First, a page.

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The Apprenticeship of Duddy Kravitz Mass Market Paperback – Nov 1 1989
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The Apprenticeship of Duddy Kravitz is a novel about costs. How much will Duddy sacrifice to get what he wants? "Born with a rusty spoon in his mouth," Duddy is a hustler and a schemer, scrambling to acquire the idyllic lakefront property he thinks will raise him out of the Jewish ghetto of post-war Montreal, where "the boys grew up dirty and sad, spiky also, like grass beside the railroad tracks." In the hilarious and tragic progress of his career, Duddy--along with everyone around him--discovers how much he will pay for material success.
Duddy's Uncle Benjy sums him up as "two people": "The scheming little bastard I saw so easily and the fine intelligent boy underneath that your grandfather, bless him, saw." Simcha, the stern but adoring immigrant grandfather, becomes the locus for Duddy's battle with ends and means. An embodiment of old-world values, Simcha impresses upon Duddy the maxim, "A man without land is nobody," never anticipating the depths (lying, forgery, theft, manipulation) to which Duddy will stoop to acquire the resort land to launch his empire. Breaking Simcha's heart with his unscrupulous victory, Duddy loses the respect, and--at least emotionally--the life he wanted: "a boy can be two, three, four potential people, but a man is only one. He murders the others."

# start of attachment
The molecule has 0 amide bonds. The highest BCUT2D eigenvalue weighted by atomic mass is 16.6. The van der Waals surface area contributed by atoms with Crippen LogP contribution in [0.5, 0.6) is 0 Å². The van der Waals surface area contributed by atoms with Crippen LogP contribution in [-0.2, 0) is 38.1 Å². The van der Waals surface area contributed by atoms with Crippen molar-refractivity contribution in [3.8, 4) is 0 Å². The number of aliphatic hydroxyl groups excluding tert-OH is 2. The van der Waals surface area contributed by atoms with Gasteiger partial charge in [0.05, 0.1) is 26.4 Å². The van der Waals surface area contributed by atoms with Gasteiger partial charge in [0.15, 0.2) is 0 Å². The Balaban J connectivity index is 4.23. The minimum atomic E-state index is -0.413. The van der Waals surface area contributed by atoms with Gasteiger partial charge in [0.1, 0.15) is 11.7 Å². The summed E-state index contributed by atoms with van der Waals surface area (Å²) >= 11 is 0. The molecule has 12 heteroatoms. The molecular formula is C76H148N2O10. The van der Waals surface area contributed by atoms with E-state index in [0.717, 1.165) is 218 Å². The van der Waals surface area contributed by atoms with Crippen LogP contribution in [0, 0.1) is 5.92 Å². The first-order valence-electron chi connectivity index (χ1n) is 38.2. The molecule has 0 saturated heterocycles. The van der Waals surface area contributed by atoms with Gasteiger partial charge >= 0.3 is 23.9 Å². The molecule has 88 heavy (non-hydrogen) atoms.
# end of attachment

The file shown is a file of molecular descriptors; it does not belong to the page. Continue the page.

Duddy Kravitz is the novel that moved Mordecai Richler into the stable of major 20th-century novelists, and it did so at a time (1959) when "world famous" and "Canadian novelist" were mutually exclusive terms. Like so many of the anti-heroes of Richler's contemporaries John Updike and Philip Roth, Duddy is neither likeable nor forgettable. Sadly, or perhaps thankfully, Duddy is all too human. --Darryl Whetter
“Duddy Kravitz sits alone in its urbanity, energy, relevance, direction and raw talent.”
“It burgeons with its special talent and vulgar vitality.”
“Richler [is] one of North America’s most powerful novelists.”